Yum Brands on Monday said that it plans to buy Habit Restaurants in a surprising deal that will give the Louisville, Ky.-based owner of fast-food chains its fourth restaurant and its first fast-casual concept.
Yum has agreed to pay $14 per share for Habit, or about $375 million. That’s about 33% over Habit’s closing share price on Friday.
The deal opens a new era for Yum, which owns KFC, Taco Bell, and Pizza Hut and has a new CEO in David Gibbs, who made multiple comments last year suggesting the company was ready to make some acquisitions.
In gets a nearly 300-unit burger chain that was founded in California in 1969 and went public in 2014, but which like many of the fast-casual chains that went public during those years has struggled to curry favor with investors. Even at $14 a share it will be sold at less than half of the value it was trading at shortly after its IPO.
Still, Gibbs said Habit has strong unit economics and “significant untapped growth potential in the U.S. and internationally.”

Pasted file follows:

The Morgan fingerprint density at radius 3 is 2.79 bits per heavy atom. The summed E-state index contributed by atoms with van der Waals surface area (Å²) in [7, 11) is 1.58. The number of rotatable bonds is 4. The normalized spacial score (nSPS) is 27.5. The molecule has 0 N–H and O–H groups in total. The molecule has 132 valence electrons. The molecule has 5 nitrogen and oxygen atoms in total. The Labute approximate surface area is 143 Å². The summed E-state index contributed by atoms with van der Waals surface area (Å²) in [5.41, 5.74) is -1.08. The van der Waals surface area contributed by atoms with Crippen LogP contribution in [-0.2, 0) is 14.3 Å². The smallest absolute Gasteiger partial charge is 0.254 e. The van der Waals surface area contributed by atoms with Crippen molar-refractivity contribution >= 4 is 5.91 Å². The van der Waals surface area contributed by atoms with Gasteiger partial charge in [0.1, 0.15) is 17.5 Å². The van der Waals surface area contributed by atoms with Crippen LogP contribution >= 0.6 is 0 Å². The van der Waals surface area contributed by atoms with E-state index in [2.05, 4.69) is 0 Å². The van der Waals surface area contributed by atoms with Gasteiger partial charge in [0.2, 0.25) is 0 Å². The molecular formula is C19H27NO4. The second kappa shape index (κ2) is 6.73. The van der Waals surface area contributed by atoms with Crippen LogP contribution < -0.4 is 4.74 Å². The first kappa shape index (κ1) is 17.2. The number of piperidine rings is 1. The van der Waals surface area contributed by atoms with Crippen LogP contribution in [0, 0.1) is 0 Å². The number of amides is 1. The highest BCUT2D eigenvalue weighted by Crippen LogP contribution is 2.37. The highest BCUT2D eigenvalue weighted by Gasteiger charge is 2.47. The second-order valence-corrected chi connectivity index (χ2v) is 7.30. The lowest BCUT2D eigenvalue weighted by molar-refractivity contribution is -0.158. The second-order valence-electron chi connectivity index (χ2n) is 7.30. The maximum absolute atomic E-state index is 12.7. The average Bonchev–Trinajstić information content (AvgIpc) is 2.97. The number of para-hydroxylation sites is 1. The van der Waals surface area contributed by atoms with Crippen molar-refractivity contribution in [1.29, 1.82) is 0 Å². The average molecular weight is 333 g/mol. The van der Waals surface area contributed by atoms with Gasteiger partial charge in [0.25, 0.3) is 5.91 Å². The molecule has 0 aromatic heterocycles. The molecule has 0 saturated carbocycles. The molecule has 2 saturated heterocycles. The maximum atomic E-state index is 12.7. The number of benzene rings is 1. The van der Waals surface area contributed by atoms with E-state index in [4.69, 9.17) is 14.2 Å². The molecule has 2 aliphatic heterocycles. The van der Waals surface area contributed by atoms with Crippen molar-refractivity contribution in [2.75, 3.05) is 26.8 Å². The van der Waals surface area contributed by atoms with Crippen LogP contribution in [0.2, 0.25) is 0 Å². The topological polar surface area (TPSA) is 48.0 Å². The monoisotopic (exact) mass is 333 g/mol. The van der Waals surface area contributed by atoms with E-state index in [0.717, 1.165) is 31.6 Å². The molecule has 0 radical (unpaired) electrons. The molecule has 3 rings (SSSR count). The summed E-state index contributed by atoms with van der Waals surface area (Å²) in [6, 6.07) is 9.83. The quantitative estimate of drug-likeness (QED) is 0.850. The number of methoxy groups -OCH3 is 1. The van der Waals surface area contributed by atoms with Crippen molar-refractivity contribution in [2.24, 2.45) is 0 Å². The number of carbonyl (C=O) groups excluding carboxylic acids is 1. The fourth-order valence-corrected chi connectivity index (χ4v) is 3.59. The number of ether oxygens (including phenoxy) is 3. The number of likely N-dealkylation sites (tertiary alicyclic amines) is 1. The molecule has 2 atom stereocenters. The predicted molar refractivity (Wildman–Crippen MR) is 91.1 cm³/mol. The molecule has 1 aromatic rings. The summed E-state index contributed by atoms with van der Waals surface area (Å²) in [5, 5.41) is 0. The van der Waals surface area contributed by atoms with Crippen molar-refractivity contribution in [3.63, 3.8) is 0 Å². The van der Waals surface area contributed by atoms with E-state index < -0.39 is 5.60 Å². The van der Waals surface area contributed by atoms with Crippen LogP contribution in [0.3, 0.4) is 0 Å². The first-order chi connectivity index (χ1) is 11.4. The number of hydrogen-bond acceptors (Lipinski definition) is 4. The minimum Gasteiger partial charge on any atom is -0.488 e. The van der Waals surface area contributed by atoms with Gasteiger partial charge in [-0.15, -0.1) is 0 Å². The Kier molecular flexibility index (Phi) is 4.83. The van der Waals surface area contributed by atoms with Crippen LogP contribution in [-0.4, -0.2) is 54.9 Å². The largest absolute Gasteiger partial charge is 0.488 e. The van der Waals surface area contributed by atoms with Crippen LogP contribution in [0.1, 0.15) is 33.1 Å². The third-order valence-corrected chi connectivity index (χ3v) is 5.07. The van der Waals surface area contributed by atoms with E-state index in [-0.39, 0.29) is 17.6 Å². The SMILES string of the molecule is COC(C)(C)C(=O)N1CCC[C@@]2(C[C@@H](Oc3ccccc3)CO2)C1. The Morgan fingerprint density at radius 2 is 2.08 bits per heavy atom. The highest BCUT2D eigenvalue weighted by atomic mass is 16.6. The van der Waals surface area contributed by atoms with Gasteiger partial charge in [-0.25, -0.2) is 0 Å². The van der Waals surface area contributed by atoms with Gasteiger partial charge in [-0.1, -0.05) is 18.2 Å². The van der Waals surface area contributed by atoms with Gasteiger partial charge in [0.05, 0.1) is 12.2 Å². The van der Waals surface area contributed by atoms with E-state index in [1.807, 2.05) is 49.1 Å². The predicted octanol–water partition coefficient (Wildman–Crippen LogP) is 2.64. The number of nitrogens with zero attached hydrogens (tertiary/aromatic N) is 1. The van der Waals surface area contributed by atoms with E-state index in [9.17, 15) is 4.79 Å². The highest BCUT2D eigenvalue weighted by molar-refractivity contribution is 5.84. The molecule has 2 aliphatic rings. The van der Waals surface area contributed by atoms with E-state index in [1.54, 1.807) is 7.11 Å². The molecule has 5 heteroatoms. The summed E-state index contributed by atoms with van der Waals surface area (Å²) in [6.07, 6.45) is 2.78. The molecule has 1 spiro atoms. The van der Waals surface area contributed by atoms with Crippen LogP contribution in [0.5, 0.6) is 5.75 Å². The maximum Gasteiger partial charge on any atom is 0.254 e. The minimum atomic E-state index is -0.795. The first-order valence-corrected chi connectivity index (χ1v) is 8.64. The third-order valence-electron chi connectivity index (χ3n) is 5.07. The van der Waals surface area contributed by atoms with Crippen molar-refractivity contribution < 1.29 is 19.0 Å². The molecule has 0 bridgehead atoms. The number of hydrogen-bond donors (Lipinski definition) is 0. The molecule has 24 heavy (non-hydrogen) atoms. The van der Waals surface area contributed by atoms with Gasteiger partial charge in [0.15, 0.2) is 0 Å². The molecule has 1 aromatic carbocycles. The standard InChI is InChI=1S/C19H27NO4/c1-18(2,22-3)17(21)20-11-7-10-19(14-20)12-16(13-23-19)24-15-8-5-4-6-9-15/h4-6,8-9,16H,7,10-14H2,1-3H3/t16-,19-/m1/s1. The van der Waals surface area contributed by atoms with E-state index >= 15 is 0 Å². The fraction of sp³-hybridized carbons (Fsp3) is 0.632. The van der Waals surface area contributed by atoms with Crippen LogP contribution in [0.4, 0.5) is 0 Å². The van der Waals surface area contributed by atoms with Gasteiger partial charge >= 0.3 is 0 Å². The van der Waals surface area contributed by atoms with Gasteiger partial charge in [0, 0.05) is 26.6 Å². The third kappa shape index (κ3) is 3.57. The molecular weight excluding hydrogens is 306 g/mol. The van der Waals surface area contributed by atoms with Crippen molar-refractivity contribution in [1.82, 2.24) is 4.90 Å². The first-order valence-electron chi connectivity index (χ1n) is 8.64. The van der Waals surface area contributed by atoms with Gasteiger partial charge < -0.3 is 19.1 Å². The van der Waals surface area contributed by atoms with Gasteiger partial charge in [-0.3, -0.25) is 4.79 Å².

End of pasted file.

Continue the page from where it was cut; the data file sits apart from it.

“With its delicious burgers and fresh proteins chargrilled over an open flame, The Habit Burger Grill offers customers a diverse, California-style menu with premium ingredients at a QSR-like value,” Gibbs said in a statement. “The transaction is a win-win because it allows us to offer an exciting new investment to our franchisees and to expand an award-winning, trend-forward brand through the power of Yum’s unmatched scale and strengths in franchising, purchasing, and brand-building.”
Yum has long been said to be eyeing a burger chain to add to its menu of restaurant concepts that include chicken, Mexican and pizza.
In Habit it gets a burger chain with a wide range of options, including burgers and chicken sandwiches but also ahi tuna.
“The Habit Burger Grill is an attractive candidate for a transaction of this kind,” Habit CEO Russ Bendel said in a statement, noting that Habit has focused on expanding online ordering, delivery and mobile as well as drive-thrus, kiosks and other technology.
Yum noted that Habit’s company-operated unit volumes have increased by nearly 50% over the past decade to $1.9 million while growing units at a 28.4% compound annual growth rate.
Yum says it plans to fund the deal using cash and debt. It expects the deal to close by the second quarter, after which Bendel will manage the brand and report directly to Gibbs.